University of Adelaide Research Soars to New Heights with Lenovo Supercomputer

Overview
The University of Adelaide, one of Australia’s leading research universities, wanted to better support researchers from a wide range of disciplines. Previously, researchers had to compete for limited external HPC facilities, which often left groups without enough compute resources or resulted in delays in securing access. With Phoenix, a supercomputer based on a Lenovo NeXtScale System M5 cluster with over 3,800 Intel® Xeon® processor cores, the university can now offer researchers a powerful, state-of-the-art research tool, helping to enhance its status as a world-class research center.
 
“Our supercomputer enables researchers to access a facility exponentially larger than the limited portions of shared facilities they previously relied on.”
 —Mark Gregory, CIO, University of Adelaide
 
Solution components
Hardware
Lenovo NeXtScale System M5
Lenovo NeXtScale nx360 M5 compute nodes with Intel® Xeon® processors E5-2600 v3 series
Lenovo NeXtScale n1200 Enclosures
Mellanox SB7790 EDR IB Switches
NVIDIA Tesla K80 GPU Accelerators
 
Software
Red Hat Enterprise Linux
 
“The Lenovo team went the extra mile and were very easy to work with. Lenovo has proven to be an outstanding partner in all areas – from planning and procurement, to shipping, to build and technical support.”
 —Mark Gregory, CIO, University of Adelaide
 
“The Phoenix HPC service enables computational researchers to leverage their grant funds by shifting the compute power they need out from under their desks into a well-managed university facility.”
 —Mark Gregory, CIO, University of Adelaide
 
“We can now access over 300 TFLOPS of compute power, giving us roughly 30 times more power than we had before.”
 —Derek Leinweber, Professor of Physics and Associate Director of the Special Research Centre for the Subatomic Structure of Matter (CSSM), University of Adelaide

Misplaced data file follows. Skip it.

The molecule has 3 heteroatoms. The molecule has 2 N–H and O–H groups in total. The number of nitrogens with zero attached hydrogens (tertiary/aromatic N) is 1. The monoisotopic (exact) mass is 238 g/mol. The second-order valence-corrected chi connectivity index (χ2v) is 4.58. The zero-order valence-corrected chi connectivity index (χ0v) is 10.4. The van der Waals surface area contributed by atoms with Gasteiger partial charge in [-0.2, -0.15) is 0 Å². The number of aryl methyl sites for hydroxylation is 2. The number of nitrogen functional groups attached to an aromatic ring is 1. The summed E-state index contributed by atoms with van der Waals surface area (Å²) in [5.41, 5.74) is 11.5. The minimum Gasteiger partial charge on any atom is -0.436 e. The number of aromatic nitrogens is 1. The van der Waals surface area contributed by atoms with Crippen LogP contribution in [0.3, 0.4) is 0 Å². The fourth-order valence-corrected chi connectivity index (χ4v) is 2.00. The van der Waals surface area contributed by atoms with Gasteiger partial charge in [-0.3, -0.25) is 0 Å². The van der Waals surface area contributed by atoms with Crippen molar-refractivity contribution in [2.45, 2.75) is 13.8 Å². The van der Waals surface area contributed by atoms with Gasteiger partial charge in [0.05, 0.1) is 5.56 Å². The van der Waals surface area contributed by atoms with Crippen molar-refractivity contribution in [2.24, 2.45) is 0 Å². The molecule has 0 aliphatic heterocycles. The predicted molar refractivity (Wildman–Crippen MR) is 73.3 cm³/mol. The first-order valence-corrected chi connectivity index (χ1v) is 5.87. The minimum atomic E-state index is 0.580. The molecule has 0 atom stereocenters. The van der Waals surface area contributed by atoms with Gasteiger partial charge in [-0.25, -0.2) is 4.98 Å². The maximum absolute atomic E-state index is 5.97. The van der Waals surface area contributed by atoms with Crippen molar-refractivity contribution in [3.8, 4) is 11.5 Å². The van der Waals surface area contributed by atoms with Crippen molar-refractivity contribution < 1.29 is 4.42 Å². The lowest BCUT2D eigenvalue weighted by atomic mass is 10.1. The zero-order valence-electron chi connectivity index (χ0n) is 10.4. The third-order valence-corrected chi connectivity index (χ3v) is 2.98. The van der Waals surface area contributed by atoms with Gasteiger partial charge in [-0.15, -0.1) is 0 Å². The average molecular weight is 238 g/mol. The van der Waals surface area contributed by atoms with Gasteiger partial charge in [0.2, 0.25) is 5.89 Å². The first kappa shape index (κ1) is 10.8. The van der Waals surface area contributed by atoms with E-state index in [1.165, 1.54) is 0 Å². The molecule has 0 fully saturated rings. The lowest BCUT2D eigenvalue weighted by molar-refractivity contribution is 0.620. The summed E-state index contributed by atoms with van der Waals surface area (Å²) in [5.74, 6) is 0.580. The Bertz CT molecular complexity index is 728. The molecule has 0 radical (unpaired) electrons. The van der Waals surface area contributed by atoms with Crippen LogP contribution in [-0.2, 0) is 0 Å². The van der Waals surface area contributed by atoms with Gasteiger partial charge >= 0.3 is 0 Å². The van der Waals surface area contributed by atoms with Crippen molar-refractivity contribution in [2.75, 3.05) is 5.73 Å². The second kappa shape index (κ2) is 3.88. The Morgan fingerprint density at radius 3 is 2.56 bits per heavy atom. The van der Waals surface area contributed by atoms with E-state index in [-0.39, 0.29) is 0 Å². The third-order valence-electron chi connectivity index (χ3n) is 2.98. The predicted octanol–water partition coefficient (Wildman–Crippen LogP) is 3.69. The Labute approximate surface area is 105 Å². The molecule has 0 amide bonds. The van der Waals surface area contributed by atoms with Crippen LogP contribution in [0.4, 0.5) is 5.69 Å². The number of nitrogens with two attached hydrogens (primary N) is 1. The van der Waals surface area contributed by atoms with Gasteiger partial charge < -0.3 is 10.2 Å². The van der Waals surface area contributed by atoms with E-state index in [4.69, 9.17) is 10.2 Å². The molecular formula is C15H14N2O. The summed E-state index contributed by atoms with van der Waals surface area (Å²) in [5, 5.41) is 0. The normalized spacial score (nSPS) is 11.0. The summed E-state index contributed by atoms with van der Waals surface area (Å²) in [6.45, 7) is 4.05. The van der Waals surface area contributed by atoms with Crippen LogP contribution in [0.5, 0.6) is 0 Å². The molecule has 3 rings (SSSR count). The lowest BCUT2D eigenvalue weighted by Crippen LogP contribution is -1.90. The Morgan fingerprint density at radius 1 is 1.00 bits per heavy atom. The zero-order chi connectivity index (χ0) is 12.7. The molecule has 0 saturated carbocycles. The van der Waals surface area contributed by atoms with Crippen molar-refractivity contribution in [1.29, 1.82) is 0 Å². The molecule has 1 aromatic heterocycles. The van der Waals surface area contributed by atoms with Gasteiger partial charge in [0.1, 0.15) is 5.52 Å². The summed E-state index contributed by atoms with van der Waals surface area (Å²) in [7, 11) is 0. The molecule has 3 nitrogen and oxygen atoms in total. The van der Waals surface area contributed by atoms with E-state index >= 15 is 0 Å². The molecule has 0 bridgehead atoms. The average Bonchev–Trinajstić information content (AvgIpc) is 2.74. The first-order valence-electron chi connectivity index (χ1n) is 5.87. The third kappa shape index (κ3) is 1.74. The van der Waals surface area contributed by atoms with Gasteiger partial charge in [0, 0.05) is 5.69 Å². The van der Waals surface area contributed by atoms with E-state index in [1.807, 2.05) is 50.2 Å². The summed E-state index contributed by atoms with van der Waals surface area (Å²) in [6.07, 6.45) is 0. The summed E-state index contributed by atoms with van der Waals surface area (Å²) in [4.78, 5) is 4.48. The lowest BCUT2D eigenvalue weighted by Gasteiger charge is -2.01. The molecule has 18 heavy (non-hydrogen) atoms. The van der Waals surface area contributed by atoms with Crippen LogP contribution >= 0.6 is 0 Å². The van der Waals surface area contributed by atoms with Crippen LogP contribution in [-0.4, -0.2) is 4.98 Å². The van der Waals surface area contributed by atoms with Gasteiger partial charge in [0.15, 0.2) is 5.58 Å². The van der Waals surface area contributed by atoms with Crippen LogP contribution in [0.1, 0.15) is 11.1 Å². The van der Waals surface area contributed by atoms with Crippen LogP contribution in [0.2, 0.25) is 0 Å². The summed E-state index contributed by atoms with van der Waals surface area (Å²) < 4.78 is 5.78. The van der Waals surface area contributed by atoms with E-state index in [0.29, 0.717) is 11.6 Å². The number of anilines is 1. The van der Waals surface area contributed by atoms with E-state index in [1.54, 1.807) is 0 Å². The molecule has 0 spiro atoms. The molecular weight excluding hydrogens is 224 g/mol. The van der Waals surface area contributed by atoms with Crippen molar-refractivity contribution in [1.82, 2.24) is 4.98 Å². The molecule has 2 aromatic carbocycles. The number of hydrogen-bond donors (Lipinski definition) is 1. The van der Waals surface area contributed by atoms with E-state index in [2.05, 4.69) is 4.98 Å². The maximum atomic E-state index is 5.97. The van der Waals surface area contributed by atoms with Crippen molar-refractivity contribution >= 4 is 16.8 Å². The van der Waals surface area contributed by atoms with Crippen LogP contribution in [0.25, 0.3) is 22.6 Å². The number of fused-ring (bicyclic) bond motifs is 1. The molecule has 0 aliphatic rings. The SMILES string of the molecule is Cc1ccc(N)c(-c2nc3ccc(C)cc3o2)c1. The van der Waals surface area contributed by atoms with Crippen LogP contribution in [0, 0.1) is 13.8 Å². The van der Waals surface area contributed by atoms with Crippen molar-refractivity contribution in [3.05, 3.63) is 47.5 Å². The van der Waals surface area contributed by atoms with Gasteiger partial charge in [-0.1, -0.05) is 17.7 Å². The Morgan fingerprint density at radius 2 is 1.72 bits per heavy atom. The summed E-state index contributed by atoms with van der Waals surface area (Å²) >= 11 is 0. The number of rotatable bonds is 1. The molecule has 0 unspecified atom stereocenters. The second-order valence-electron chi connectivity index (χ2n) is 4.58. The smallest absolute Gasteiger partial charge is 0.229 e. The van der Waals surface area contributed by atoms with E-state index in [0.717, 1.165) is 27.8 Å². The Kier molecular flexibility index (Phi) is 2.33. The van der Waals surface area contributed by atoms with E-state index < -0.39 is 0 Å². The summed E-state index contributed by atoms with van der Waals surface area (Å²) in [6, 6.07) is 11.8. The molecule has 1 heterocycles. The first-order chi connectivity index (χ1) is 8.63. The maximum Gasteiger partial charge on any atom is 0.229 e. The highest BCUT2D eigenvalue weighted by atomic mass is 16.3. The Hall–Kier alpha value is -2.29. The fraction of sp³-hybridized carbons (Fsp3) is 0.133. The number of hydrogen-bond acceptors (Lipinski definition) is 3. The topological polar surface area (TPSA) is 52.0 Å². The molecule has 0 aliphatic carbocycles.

“We’ve found that calculations that would previously have taken three months now run in under a week.”
 —Adrian Kiratidis, PhD Candidate in Physics at the Special Research Centre for the Subatomic Structure of Matter (CSSM), University of Adelaide
 
The University of Adelaide is a world-class tertiary education and research institution committed to delivering high quality and distinct learning, teaching and research experiences. A member of the Group of Eight (Go8), Australia’s eight leading research universities, the University of Adelaide consistently ranks in the top 1 percent of universities worldwide. Over 25,000 students and 3,500 members of staff work across four main campuses.

Mark Gregory, CIO at the University of Adelaide, begins: “As one of Australia’s foremost research institutions, we see extremely high demand for modern, cutting-edge facilities. Over the last five years, requests for high performance computing (HPC) resources have skyrocketed as research becomes increasingly compute-intensive. We knew that to continue supporting world-leading research, we needed to increase the computation power available.”

Demand outstrips supply
Home to five world-class research institutes and almost 50 specialist research centers, the University of Adelaide supports research across a wide range of disciplines, covering everything from neuroscience to agriculture.

Derek Leinweber, Professor of Physics and Associate Director of the Special Research Centre for the Subatomic Structure of Matter (CSSM) at the University of Adelaide, relies on HPC resources to delve deeper into the theory of Quantum Chromodynamics (QCD). He explains: “We use supercomputers to create numerical simulations of QCD, which describes the interactions of quarks and gluons as they compose particles such as protons and neutrons. With HPC resources, we can take fundamental theories of particle physics and create visualizations to help us better understand the origin of mass and the complex phenomena emerging from the Standard Model of the Universe.”